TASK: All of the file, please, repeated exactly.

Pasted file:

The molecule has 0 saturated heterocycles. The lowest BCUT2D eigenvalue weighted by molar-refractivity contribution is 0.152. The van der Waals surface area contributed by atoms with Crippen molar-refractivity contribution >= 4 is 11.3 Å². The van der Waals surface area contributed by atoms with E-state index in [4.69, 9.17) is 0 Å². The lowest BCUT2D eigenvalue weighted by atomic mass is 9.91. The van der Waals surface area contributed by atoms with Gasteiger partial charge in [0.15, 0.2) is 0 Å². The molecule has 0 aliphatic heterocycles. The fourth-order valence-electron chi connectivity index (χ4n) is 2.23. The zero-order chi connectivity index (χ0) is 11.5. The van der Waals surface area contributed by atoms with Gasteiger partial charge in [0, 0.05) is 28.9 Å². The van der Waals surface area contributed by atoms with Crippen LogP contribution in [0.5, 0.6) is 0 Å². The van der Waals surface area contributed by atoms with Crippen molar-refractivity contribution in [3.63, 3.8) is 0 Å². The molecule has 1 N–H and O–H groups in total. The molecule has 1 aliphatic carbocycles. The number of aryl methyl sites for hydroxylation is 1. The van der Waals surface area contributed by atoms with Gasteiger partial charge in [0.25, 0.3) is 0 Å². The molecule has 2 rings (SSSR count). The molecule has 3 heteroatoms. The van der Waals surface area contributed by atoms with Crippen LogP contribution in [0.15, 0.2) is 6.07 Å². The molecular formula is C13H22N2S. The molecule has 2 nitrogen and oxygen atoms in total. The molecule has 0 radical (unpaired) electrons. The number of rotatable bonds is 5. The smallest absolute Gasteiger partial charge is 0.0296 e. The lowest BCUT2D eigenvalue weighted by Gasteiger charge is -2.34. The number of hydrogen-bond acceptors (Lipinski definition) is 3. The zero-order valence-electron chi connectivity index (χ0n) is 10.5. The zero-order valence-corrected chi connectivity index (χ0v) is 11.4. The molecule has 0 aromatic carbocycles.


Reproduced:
The molecule has 0 saturated heterocycles. The lowest BCUT2D eigenvalue weighted by molar-refractivity contribution is 0.152. The van der Waals surface area contributed by atoms with Crippen molar-refractivity contribution >= 4 is 11.3 Å². The van der Waals surface area contributed by atoms with E-state index in [4.69, 9.17) is 0 Å². The lowest BCUT2D eigenvalue weighted by atomic mass is 9.91. The van der Waals surface area contributed by atoms with Gasteiger partial charge in [0.15, 0.2) is 0 Å². The molecule has 0 aliphatic heterocycles. The fourth-order valence-electron chi connectivity index (χ4n) is 2.23. The zero-order chi connectivity index (χ0) is 11.5. The van der Waals surface area contributed by atoms with Gasteiger partial charge in [0, 0.05) is 28.9 Å². The van der Waals surface area contributed by atoms with Crippen LogP contribution in [0.5, 0.6) is 0 Å². The van der Waals surface area contributed by atoms with Crippen molar-refractivity contribution in [3.63, 3.8) is 0 Å². The molecule has 1 N–H and O–H groups in total. The molecule has 1 aliphatic carbocycles. The number of aryl methyl sites for hydroxylation is 1. The van der Waals surface area contributed by atoms with Gasteiger partial charge in [0.25, 0.3) is 0 Å². The molecule has 2 rings (SSSR count). The molecule has 3 heteroatoms. The van der Waals surface area contributed by atoms with Crippen LogP contribution in [0.15, 0.2) is 6.07 Å². The molecular formula is C13H22N2S. The molecule has 2 nitrogen and oxygen atoms in total. The molecule has 0 radical (unpaired) electrons. The number of rotatable bonds is 5. The smallest absolute Gasteiger partial charge is 0.0296 e. The lowest BCUT2D eigenvalue weighted by Gasteiger charge is -2.34. The number of hydrogen-bond acceptors (Lipinski definition) is 3. The zero-order valence-electron chi connectivity index (χ0n) is 10.5. The zero-order valence-corrected chi connectivity index (χ0v) is 11.4. The molecule has 0 aromatic carbocycles.